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Jewish Journal

 

September 11, 2013

by Shmuel Rosner

September 11, 2013 | 3:28 am

U.S. President Barack Obama addresses the nation
about the situation in Syria from the East Room at
the White House in Washington, September 10, 2013.
Photo by Reuters/Evan Vucci/POOL

The US

Headline: President Obama asks Congress to delay Syria strike vote

To Read: David Ignatius gives his perspective on what the Russian proposal (which was only suggested following a US threat) shows about the US, the Middle East, and Israel-  

Given the United States’ profound reluctance to fight another war in the Middle East, Israel knows it will have to take responsibility for its own security, including any military action against Iran. The good news is that Israeli power is robust and credible. Both Assad and the Iranians seem to be deterred from reckless action, and the Russians (in secret) are cooperative. Credible threats of force prevent wars.

Quote: “Today’s action is critical in helping prevent broad sanctions from isolating ordinary Iranians and ensuring that humanitarian needs of ordinary people do not fall prey to political disputes between the U.S. and Iranian governments", Jamal Abdi, Political Director of the National Iranian American Council, welcoming the goodwill exchanges between the US and Iran.

 Number: 8, eight percent of Americans believe that the situation in Syria is 'the most important problem facing America today' ('healthcare' got 10 percent).

 

Israel

Headline: Israel, EU agree to keep talking on settlement guidelines

To Read: Yossi Klein Halevi examines the difference between the left and the right's reaction to the Yom Kippur war-

 The result of the vehement argument between left and right over the lessons of the Yom Kippur War is that a majority of Israelis became centrists. The left convinced mainstream Israel of the need for territorial concessions for peace. The right convinced it that peace isn’t possible so long as the Arab world rejects Israel’s legitimacy.

The lesson for the Jewish people on the 40th anniversary of the Yom Kippur War is humility. No Jewish group – political or cultural – has all the answers. Each camp has grasped something true, essential, about our predicament; each speaks for a legitimate Jewish value. A healthy people knows how to listen to its own competing voices, sift for insights no matter what their ideological source.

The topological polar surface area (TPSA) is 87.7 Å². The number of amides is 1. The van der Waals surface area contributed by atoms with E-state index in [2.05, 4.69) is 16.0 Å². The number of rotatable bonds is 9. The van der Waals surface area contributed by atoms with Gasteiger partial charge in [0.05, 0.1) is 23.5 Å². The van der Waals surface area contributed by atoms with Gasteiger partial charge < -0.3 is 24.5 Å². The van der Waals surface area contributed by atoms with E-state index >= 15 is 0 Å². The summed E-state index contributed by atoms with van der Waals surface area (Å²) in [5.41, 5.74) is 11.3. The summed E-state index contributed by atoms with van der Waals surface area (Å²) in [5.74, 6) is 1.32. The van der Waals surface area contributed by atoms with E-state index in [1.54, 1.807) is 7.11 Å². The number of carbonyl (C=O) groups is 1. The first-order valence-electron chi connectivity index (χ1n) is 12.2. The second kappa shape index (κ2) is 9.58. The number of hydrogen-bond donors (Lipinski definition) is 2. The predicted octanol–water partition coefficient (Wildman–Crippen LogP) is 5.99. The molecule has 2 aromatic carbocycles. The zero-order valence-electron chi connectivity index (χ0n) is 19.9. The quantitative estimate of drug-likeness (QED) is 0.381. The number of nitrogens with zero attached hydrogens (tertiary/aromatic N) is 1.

Quote: “It betrays the principles of sportsmanship and fair play for the IOC to be headed by someone who actively participates in ongoing Israel boycott campaign measures”, Deidre Berger, director of the American Jewish Committee Berlin Ramer Institute, commenting on the appointment of Thomas Bach as the  president of the International Olympic Committee.

Number: 36, the number of Byzantine-era coins found near the Temple Mount.

 

The Middle East

Headline: Report: Russia to renew offer to supply s-300s to Iran

To Read: FP's Yochi Dreazen explains why Putin's plan for Syria's chemical weapons won't work-

If the U.S. and Syria came to a deal -- a very, very big if -- there would still be one major wrinkle. Rofer said that the only two organizations who really know how to get rid of chemical weapons are the Russia and American militaries. Given the amount of time it would take to build and then operate the disposal facilities, those specially-trained troops would need to stay in Syria for years. In a war-weary U.S., keeping that many boots on the ground for that long would be an extremely hard sell.

Quote:  "This isn't simply burning the leaves in your backyard. It's not something you do overnight, it's not easy, and it's not cheap", Mike Kuhlman, chemical weapons disposal expert and one of the interviewees in Dreazen's piece, about the prospects of getting rid of Syria's weapons.  

Number: 258, the number of interviews the UN team conducted for their new report on Syria, which concludes that both sides have committed serious war crimes.

 

The Jewish World

Headline: Poles admit destroying Holocaust hideout

To Read: Adam Kirsch prefers studying Talmud to going to Synagogue-

In fact, I find something liberating about making Talmud, rather than prayer, the main focus of my Jewish observance. As an adult, I have never been a regular synagogue-goer, and as Abigail Pogrebin noted recently in Tablet, the High Holidays are a time when the problems with the Jewish prayer service are especially acute. Most of us don’t really understand the Hebrew words we’re saying, and if we do understand them, we probably don’t believe them. Reading Talmud, on the other hand, engages all the parts of the intellect that services leave dormant. Instead of asking us to passively agree with problematic theological ideas—for instance, the belief that during these 10 days God is deciding who will live and die over the next year—the Talmud actively engages the intellect in concrete problems of logic and interpretation.

Quote: "What Hugo Boss did was very offensive to the Jews", Comedian Russell Brand's reply to a complaint about the offensiveness of the comments he made during a GQ award show.

Number: 30,000 to 50,000, the number of Karaites living in Israel.

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